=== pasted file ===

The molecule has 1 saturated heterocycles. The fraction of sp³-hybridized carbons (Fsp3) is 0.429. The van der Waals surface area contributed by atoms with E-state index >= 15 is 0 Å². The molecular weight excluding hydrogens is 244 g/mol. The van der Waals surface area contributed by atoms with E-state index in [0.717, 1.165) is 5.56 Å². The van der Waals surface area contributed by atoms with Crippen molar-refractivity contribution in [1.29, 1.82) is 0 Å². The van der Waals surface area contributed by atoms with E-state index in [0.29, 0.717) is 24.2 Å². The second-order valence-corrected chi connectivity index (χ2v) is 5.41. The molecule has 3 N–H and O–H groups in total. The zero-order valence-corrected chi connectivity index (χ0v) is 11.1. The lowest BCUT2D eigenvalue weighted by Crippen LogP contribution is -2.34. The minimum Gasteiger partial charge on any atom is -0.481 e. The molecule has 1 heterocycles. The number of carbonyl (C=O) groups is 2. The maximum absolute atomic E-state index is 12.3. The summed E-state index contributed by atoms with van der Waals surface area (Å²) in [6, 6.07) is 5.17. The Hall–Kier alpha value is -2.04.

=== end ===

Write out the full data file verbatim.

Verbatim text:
The molecule has 1 saturated heterocycles. The fraction of sp³-hybridized carbons (Fsp3) is 0.429. The van der Waals surface area contributed by atoms with E-state index >= 15 is 0 Å². The molecular weight excluding hydrogens is 244 g/mol. The van der Waals surface area contributed by atoms with E-state index in [0.717, 1.165) is 5.56 Å². The van der Waals surface area contributed by atoms with Crippen molar-refractivity contribution in [1.29, 1.82) is 0 Å². The van der Waals surface area contributed by atoms with E-state index in [0.29, 0.717) is 24.2 Å². The second-order valence-corrected chi connectivity index (χ2v) is 5.41. The molecule has 3 N–H and O–H groups in total. The zero-order valence-corrected chi connectivity index (χ0v) is 11.1. The lowest BCUT2D eigenvalue weighted by Crippen LogP contribution is -2.34. The minimum Gasteiger partial charge on any atom is -0.481 e. The molecule has 1 heterocycles. The number of carbonyl (C=O) groups is 2. The maximum absolute atomic E-state index is 12.3. The summed E-state index contributed by atoms with van der Waals surface area (Å²) in [6, 6.07) is 5.17. The Hall–Kier alpha value is -2.04.